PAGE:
TRENTON — A controversial and complex consumer protection bill aimed at shoring up rising out-of-network healthcare prices in New Jersey was held from a vote at the Senate Commerce Committee’s hearing today, as parties both supporting and opposing the legislation debated its details and merits.
Dubbed the “Out-of-Network Consumer Protection, Transparency, Cost Containment and Accountability Act,” S20/A4444 aims to make the amount that health care providers bill to patients and insurers more transparent, and has been heavily lobbied by hospital and insurance representatives in Trenton over the last several weeks. Proponents of the bill have lauded it as a consumer advocacy measure, one that would protect customers from price-gouging and “surprise” billing by out-of-network doctors and hospitals. But opponents say otherwise, arguing the bill threatens to suppress out-of-network physicians’ ability to negotiate fair pay, or that it does nothing to require insurance companies to pay more reasonable rates.
According to the bill’s Democratic sponsors, led on the Senate side by state Senator Joe Vitale (D-19), lawmakers have worked to tweak the bill to placate both parties, including Republicans who earlier this month claimed they had not been consulted on the details of the legislation before it was introduced. It most recently passed through the Assembly Insurance and Financial Institutions Committee, where it was amended to remove one of the main points of conflict: a provision that would have capped payments to no more than two-and-a-half times the median amount paid by commercial insurers.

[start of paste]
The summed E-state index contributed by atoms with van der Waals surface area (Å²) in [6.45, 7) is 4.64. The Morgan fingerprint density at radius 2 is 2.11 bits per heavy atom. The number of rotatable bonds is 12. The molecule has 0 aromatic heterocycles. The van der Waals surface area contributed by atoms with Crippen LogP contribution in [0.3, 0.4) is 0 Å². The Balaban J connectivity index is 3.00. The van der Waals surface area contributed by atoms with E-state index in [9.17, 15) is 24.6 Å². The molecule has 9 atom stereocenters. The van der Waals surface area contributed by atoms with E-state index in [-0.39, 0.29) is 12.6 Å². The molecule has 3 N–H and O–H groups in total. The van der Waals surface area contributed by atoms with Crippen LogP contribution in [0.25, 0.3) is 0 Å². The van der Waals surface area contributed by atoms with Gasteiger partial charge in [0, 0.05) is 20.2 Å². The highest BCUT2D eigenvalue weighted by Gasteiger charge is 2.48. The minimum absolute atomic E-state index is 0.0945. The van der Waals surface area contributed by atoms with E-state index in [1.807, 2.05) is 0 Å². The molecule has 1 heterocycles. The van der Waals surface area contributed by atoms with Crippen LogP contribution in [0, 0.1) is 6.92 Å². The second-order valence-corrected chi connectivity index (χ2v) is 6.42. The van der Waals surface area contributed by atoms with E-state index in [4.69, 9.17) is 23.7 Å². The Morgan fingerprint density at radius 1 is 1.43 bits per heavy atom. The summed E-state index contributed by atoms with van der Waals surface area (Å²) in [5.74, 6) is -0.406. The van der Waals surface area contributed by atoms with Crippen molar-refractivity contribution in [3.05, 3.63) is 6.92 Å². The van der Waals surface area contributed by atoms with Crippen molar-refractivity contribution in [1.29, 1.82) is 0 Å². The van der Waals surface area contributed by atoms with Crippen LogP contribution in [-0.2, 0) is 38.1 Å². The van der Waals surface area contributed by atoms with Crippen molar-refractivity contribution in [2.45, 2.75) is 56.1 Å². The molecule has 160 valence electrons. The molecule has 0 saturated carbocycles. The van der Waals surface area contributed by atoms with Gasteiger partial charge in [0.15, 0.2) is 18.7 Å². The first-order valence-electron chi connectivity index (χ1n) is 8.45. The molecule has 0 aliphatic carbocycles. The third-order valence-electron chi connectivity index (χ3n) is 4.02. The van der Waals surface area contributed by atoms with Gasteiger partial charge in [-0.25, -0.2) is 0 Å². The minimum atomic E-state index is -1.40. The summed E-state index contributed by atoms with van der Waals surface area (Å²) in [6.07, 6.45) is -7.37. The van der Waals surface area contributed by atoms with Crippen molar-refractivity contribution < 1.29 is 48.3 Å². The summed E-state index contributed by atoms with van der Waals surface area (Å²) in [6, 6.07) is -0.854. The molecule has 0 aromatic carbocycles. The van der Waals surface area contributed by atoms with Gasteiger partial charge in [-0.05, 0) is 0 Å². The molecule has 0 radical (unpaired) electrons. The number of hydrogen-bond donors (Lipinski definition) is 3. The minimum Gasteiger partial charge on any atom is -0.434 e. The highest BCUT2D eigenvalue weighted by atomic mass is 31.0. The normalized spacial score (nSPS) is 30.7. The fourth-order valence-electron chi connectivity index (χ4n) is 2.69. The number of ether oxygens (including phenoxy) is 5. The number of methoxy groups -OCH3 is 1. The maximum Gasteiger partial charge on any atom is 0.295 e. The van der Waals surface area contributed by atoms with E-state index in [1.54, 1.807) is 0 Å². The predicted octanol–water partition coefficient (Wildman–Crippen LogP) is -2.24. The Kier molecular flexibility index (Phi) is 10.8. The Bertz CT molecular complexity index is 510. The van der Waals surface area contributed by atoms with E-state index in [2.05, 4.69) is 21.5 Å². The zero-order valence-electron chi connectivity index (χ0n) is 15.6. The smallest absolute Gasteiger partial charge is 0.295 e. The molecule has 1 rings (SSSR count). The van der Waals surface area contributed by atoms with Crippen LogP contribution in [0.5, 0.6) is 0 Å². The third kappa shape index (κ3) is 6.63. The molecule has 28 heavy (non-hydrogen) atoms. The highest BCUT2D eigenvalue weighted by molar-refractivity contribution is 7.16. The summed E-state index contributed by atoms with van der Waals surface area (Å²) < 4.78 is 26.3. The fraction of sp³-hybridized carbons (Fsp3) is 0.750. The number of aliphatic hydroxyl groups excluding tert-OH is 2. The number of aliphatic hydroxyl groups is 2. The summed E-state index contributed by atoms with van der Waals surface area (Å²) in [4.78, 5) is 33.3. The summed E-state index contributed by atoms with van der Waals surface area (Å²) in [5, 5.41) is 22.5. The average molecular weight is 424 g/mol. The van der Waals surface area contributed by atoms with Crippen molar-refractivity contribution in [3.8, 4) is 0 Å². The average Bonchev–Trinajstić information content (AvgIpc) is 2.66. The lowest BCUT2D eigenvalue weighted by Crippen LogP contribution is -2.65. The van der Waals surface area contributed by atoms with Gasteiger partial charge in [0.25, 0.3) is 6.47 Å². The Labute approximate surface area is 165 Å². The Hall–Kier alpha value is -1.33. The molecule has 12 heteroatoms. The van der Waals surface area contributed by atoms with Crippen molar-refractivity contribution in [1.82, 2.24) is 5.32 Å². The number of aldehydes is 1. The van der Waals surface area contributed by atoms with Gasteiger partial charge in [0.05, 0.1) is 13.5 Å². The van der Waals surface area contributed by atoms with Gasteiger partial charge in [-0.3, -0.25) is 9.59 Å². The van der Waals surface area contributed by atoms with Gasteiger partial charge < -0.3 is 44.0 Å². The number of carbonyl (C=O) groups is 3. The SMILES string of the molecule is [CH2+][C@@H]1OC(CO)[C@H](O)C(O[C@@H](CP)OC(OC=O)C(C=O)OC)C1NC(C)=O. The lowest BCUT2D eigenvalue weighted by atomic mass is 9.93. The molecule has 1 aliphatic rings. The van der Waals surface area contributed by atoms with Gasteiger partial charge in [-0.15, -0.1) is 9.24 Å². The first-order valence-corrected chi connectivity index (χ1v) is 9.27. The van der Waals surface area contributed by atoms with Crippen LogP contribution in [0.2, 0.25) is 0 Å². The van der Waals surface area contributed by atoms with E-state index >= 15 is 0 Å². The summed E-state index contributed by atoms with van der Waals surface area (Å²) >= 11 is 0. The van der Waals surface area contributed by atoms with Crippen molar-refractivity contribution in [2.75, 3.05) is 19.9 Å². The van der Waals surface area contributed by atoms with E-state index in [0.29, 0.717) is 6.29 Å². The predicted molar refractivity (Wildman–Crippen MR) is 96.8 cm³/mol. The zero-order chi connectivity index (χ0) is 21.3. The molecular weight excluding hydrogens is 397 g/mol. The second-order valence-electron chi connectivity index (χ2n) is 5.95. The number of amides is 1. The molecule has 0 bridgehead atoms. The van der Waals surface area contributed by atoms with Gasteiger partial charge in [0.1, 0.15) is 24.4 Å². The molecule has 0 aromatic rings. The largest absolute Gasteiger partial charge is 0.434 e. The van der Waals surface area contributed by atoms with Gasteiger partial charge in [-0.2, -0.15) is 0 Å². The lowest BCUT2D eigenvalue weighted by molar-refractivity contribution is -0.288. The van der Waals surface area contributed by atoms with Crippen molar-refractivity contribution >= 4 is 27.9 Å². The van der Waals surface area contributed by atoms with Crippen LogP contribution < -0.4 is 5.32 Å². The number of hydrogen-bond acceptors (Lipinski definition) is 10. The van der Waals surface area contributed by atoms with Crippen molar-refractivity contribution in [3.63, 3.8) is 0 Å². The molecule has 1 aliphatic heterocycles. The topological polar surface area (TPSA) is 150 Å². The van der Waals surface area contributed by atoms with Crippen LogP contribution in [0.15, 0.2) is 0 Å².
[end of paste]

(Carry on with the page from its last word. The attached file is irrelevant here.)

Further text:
But it kept two provisions that Democrats say make up the crux of the bill, including the requiring of patient notification by a hospital 30 days prior to a procedure that identifies the medical professionals providing the care, as well as the creation of an independent arbitration process to decide billing disputes between insurance companies and health care providers.
Those points were further debated today, after the committee’s chair, state Senator Nia Gill (D-34), said she would not post the measure for a vote at the request of the bill’s sponsor. Vitale chalked the delay up to “politics,” but acknowledged it would have likely lacked bi-partisan support from the committee’s members, who are split equally between Republicans and Democrats.
“First and foremost, this is a consumer advocacy bill,” Vitale told the board during brief testimony.